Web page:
It is because of the British too, not Malaysians, that we are now stuck with the dilemma of using English for teaching Maths and Science.

    We are still quarrelling about it 50 years after Independence when other countries like India have mastered their colonial master’s language so well that even American kids are learning tuition online from English-speaking Indians, as noted by T. Friedman in his excellent book on the benefits of globalisation, The Lexus and the Olive Tree’.

    Sterling pound 40 trillion would do justice as it would enable every Malay to stop working, keep their money in Tabung Haji, even stop politicking (no need to make money this way anymore) and go for haji every year (even consider polygamous unions, if they like).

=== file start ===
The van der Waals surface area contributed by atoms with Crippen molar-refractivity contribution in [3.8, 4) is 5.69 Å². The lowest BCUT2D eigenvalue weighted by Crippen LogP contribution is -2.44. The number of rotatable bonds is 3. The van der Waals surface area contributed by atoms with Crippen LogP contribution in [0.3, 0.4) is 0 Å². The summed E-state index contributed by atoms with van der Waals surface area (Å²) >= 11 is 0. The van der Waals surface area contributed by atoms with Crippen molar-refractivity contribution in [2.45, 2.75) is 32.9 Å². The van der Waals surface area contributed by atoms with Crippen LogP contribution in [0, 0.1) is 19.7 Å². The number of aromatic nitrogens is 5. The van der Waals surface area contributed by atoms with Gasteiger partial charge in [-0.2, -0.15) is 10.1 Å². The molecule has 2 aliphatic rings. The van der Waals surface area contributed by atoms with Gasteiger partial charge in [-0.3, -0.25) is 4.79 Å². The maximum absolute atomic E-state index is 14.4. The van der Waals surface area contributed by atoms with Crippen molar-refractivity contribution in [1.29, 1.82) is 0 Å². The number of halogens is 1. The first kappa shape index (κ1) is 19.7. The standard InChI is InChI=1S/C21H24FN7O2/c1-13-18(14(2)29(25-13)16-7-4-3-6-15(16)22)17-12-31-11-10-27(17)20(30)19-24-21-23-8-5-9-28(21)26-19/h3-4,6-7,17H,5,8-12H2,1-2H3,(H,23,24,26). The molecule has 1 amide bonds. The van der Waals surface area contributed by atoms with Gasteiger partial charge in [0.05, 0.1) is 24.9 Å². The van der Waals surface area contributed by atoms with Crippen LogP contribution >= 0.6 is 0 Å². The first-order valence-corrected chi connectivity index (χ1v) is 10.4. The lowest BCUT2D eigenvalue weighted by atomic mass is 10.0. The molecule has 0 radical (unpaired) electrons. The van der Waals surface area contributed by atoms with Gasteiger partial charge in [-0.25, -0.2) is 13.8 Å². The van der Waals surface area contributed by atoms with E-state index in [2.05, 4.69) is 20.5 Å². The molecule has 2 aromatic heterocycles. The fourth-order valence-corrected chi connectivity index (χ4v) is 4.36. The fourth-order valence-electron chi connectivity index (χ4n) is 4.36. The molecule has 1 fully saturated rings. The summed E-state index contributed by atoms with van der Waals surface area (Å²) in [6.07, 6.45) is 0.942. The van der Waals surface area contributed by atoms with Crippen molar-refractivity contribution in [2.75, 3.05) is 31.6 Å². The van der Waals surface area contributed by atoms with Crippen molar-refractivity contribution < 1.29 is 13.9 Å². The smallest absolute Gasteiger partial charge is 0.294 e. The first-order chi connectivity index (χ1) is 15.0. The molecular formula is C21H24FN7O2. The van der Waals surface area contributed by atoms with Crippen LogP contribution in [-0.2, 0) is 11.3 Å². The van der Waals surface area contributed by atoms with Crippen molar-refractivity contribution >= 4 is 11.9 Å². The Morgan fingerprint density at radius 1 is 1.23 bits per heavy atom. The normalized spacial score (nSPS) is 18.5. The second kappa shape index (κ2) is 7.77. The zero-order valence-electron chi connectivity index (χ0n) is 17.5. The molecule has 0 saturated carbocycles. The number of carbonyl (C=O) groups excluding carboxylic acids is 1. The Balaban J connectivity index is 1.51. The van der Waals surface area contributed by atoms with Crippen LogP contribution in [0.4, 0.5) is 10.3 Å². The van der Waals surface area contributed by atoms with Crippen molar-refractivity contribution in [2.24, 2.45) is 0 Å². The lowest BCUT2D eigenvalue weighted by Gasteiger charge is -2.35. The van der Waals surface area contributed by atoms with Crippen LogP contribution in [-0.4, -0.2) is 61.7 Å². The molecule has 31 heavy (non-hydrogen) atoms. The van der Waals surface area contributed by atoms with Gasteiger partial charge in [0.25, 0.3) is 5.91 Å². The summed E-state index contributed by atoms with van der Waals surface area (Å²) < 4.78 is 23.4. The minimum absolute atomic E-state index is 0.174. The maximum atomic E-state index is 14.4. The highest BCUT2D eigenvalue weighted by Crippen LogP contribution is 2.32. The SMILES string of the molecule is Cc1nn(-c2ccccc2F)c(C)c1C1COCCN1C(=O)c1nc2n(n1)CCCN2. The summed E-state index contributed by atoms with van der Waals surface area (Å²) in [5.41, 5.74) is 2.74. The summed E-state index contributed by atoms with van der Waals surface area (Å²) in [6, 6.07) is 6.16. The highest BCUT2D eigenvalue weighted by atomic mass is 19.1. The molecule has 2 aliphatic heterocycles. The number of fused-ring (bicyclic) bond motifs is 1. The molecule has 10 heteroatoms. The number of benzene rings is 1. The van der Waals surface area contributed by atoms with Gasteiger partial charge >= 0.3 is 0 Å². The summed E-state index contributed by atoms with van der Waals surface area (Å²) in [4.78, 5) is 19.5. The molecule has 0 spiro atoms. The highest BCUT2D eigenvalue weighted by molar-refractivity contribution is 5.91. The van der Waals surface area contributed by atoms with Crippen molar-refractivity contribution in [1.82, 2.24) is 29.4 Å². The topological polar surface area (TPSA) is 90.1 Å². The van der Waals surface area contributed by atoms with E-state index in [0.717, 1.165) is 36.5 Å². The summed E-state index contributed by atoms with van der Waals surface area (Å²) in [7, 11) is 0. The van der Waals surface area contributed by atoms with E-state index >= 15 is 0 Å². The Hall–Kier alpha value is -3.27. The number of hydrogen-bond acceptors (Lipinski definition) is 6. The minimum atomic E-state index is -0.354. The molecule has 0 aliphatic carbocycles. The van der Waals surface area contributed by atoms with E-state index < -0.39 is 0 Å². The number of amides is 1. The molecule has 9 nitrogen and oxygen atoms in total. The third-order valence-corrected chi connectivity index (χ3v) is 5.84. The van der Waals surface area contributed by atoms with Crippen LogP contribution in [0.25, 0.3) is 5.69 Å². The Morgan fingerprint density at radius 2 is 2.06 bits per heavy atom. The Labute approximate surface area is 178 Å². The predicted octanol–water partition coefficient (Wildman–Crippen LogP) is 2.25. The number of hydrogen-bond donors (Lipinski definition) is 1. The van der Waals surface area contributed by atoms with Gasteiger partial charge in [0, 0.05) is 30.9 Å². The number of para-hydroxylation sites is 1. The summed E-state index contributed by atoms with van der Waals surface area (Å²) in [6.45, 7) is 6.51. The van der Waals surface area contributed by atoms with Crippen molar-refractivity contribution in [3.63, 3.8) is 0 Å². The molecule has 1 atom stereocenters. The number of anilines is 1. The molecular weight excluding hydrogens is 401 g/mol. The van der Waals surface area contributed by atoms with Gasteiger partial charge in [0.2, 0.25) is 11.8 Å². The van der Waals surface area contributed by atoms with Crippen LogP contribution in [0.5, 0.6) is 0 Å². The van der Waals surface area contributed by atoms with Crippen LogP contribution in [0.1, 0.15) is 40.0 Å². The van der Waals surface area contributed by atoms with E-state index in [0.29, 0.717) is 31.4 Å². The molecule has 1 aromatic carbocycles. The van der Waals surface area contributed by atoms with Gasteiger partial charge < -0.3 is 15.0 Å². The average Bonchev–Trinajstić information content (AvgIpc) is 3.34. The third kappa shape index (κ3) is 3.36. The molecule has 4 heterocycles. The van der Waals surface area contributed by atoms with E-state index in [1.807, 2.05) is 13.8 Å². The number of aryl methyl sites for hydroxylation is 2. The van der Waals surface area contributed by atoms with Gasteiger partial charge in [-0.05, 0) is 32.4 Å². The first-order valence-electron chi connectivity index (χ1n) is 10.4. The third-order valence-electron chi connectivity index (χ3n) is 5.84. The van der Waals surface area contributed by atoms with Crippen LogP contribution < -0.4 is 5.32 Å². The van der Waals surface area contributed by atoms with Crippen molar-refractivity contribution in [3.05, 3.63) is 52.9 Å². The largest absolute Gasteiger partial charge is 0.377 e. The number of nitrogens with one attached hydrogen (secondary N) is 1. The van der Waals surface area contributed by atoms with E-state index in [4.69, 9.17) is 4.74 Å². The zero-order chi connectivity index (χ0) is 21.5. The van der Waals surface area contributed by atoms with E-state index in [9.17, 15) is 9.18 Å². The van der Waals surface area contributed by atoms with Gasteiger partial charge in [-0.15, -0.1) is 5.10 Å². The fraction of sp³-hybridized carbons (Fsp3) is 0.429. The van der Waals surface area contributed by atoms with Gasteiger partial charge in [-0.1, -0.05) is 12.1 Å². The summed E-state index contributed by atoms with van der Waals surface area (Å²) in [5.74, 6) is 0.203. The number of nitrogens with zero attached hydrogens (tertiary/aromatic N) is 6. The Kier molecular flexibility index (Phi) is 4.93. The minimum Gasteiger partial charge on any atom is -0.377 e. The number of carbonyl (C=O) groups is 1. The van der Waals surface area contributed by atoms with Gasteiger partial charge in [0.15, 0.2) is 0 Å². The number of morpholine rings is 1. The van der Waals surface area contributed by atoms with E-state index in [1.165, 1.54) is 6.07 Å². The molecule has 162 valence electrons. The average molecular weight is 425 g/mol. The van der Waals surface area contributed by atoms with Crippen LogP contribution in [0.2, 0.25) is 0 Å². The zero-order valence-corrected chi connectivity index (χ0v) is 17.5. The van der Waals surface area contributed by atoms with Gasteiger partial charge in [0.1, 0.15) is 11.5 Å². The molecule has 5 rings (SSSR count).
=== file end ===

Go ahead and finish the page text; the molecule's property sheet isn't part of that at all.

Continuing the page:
Oh yes, to add another prayer to the statement of claim:

    * For setting up that little Etonish institution in the State of Perak that turned once-humble budak kampong into pouting, bragging, swaggering brown sahibs who look condescendingly at their less-endowed counterparts across the street, in Ipoh, and in other hostels across the land..... (they are still pouting, bragging, swaggering and looking condescendingly, whether in the government or opposition, way past their biological prime, but still very much in charge of the affairs of the land left behind by their colonial masters, exuding manliness in the wisdom that they preach to all and sunder).
    - "Budak Kolet"